Photo by Diane Schmidt

When you blog about dog health issues on occasion, spend a good deal of time reading  veterinarian blogs — and are a little paranoid to begin with — you are likely to be hyper-aware of canine illness potential. Frankie is a very well-scrutinized dog.

Sometimes, even in the midst of worrying, I know I’m being ridiculous. Take Only the Nose Knows: A Frankie Mystery Tale, a post detailing my obsession about a growth on Frankie’s prob0scis.

But of course the copious water drinking that I observed several years ago turned out to portend Frankie’s diabetes, just as I had feared.

And now I’m worried about something equally serious: Canine Cognitive Dysfunction, which Dr. Janet Tobiassen Crosby discussed in detail here.

For the last couple of months, Frankie has been acting, well, weird.

He used to either hang out in the bedroom on his own or sit with me on the couch while I watched TV in the evening. Now he roams around the house, restlessly, or lies down in odd places.

Last night he spent a good deal of time under the kitchen table.

He doesn’t seem distressed — definitely not as distressed as I am when he sits in front of me and stares at me like he wants something. (Don’t think I haven’t asked him what; he refuses to disclose.) And as soon as I am ready to go to bed, he settles in with me, satisfied, and sleeps through the night.

Photo by Diane Schmidt

Then there are the new morning food rituals. Frankie won’t just go to his bowl and eat, even if it’s a food he enjoys and will — eventually — scarf down. He wants me to feed him a little in advance, as though to ensure the bowl isn’t poisoned. And he keeps looking over his shoulder, like someone is going to take his food away. Or shoot him. Maybe he’s joined the doggie mob without my knowledge.

I mentioned a few of these oddities — although not my mob theory — to my vet when I took Frankie in for a checkup recently. He noted that Frankie is 12 and gently brought up the possibility of cognitive impairment, unaware that I had pretty much committed every detail of the syndrome to memory.

Several friends have pooh poohed my concerns, suggesting possibilities like different noises in the house, different routines, different… you name it.

As far as I know, nothing has changed, except Frankie.

Of course, I’m not getting any sharper myself. I often wander into rooms, forgetting what I went in for. I’ve been known to do this two or three times in sequence, going back to my desk, remembering what it is I got up for, getting up again, getting distracted, going back to my desk… Frankie seems perplexed by my behavior.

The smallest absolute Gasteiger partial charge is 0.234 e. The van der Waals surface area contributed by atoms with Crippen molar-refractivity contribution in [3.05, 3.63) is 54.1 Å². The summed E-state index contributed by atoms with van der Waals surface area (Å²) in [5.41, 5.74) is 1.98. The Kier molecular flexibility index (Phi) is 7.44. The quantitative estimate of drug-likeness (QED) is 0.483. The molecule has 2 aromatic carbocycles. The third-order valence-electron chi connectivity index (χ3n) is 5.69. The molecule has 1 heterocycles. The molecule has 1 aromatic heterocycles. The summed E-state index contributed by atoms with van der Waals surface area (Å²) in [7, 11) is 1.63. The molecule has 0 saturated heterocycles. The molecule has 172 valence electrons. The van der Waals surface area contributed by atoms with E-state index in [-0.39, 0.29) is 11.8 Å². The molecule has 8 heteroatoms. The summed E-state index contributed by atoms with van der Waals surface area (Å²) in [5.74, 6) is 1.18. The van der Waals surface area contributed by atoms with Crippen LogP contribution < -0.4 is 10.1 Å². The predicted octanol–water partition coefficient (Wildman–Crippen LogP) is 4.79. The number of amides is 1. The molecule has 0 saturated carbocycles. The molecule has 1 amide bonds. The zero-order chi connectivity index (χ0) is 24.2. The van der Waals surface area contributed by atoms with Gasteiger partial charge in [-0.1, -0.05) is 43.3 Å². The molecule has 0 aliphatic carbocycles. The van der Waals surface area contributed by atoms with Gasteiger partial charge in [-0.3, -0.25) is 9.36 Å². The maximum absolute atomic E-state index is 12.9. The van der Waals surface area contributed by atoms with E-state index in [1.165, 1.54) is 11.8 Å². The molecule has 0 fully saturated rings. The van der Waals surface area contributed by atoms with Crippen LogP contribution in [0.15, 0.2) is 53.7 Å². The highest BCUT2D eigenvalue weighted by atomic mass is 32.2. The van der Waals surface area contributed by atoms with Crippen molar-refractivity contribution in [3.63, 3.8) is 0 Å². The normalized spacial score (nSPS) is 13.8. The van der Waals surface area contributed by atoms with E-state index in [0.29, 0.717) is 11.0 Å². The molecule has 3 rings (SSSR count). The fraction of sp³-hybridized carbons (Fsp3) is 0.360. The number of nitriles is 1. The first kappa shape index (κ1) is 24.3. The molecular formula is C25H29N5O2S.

Frankie’s health — diabetes and symptoms of dementia aside — is very good. So is mine. I can just see us wandering the house together, meeting in different rooms, looking confused. But always glad to see each other.

Maybe that’s not so bad.

26 thoughts on “Still Crazy After All These Years”

  1. You are a hoot. Here’s my take on Frankie’s behavior. I spend waaaayyy too much attention to my two scruffy mutts and I know how unsettling it can be when you notice something different.

    I think something is bugging him but that doesn’t mean it’s dire. Terriers are very stoic and sensitive at the same time. Dogs are also very social eaters, and always prefer to eat when someone is in the room. Once you start feeding him a few pieces from your hand, though, you are trapped doing that for life. My dogs always eat when we are in the kitchen, and often look behind them to make sure we are still there. It’s just a weird dog thing, and maybe he’s just now started doing it…

    Could it be that he has a hard time getting up on the couch and doesn’t want to jump up? Or could he be avoiding the couch because of a scare? My dog once tried to jump up on the couch and fell back and hit his head on the coffee table — he avoided that end of the couch for a long time. It could be he wants to settle down with you but something about the couch is bothering him so wanders around trying to find a good place, and then tries to get you to go to bed instead. (staring at you when its bedtime is a common dog behavior).

    I wouldn’t pooh-pooh it, because I think you know when there is something different, but dogs can be weird without it being a cause for concern. They are also great at knowing when you are worried and picking up on that and acting even weirder.

    1. Thanks for this! I love your description of terriers as stoic yet sensitive.

      To start with the couch behavior, it did occur to me that he might have problems with jumping up on the couch. It’s not very high but maybe he’s having problems with depth vision that makes it seem difficult. That said, he still jumps up on it at some points during the evening; he just doesn’t stay there for any extended period of time. He has also begun leaping into my lap once a night (and only once) when I am sitting on the couch, which is unusual but nice.